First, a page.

Survey: Half of Students Sexually Harassed at Schools in US Last Year

Nearly half of all middle and high school students experienced sexual harassment in the past school year, according to a survey released Monday.

The study, conducted by the Association of American University Women, not only included harassment in the schools, but also digitally through text messaging, email and social networking sites.

Sexual harassment took its toll on students across the country, the survey said. More than eight out of 10 students said the harassment negatively affected their lives.

"Sexually harassed students who took part in the AAUW survey reported having trouble studying, not wanting to go to school, and feeling sick to their stomach," said the study.

While only nine percent of students reported incidents to school officials, the survey said students stayed home from school, dropped extra curricular activities and even changed schools to avoid the harassment.

"Too often, the more comfortable term bullying is used to describe sexual harassment, obscuring the role of gender and sex in these incidents," the study said. "Schools are likely to promote bullying prevention while ignoring or downplaying sexual harassment."

Sexual harassment, while often similar to bullying, is prohibited by Title 9 of the Education Amendments of 1972, according to the United States Department of Education.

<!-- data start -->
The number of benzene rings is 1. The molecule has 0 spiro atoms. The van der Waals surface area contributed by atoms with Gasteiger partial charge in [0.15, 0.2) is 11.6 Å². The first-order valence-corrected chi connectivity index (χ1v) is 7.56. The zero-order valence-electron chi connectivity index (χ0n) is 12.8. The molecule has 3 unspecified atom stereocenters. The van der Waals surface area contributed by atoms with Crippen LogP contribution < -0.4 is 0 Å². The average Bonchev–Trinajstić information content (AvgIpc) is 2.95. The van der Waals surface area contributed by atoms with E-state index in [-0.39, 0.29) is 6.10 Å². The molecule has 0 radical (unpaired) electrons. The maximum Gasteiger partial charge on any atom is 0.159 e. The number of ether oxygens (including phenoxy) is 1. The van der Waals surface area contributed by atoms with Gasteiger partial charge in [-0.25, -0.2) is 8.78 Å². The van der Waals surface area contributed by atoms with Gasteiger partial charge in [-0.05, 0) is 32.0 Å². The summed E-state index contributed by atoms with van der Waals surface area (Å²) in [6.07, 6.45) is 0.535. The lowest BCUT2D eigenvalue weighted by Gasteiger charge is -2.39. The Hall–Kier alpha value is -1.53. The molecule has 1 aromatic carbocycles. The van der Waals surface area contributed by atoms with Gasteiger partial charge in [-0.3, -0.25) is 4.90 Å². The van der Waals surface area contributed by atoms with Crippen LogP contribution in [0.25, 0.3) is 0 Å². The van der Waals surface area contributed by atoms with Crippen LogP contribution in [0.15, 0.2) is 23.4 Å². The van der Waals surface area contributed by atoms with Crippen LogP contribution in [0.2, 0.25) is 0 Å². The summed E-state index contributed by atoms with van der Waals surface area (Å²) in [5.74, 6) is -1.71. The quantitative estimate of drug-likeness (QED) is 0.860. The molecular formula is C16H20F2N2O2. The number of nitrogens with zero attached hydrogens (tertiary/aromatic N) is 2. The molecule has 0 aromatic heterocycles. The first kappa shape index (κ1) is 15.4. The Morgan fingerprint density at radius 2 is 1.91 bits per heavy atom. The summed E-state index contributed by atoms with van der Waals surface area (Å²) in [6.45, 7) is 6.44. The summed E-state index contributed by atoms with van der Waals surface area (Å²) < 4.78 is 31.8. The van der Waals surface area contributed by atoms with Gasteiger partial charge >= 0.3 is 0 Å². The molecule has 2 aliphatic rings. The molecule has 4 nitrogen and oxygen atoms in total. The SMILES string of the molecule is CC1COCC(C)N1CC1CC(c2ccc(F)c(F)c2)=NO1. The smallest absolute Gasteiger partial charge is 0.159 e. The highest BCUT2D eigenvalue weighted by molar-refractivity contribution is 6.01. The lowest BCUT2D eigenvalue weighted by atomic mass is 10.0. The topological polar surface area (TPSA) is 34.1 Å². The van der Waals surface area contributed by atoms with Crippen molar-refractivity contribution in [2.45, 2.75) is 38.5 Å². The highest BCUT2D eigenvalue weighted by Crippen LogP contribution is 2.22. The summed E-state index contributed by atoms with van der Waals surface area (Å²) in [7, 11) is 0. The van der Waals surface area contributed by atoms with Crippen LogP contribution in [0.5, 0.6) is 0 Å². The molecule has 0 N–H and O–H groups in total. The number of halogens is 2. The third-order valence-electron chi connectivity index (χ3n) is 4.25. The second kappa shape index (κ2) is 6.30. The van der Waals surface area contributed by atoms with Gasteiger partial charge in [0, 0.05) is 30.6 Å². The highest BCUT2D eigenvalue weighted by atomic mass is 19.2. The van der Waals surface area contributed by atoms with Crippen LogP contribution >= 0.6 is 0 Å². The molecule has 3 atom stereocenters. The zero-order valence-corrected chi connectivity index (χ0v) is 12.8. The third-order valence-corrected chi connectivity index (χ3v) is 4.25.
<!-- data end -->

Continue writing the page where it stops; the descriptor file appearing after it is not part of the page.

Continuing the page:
“(Title 9) prohibits discrimination on the basis of sex in education programs and activities receiving Federal financial assistance,” said the U.S. Department of Education on its website.

More than half the students surveyed suggested being able to report harassment anonymously as a way to reduce the number of incidents. A systematic punishment for harassers was also a top suggestion from the roughly 2,000 students surveyed.

The survey suggested students did not openly report incidents of harassment for fear it would make the situation worse.

Sexual harassment is a growing trend in schools as sexual remarks are used increasingly as insults, said Bill Bond, a school safety expert for the National Association of Secondary School Principals, to the Associated Press.

"Words can cut a kid all the way to the heart," said Bond. "And when it's on the computers and cell phones, there's no escape. It's absolutely devastating and vicious to a kid."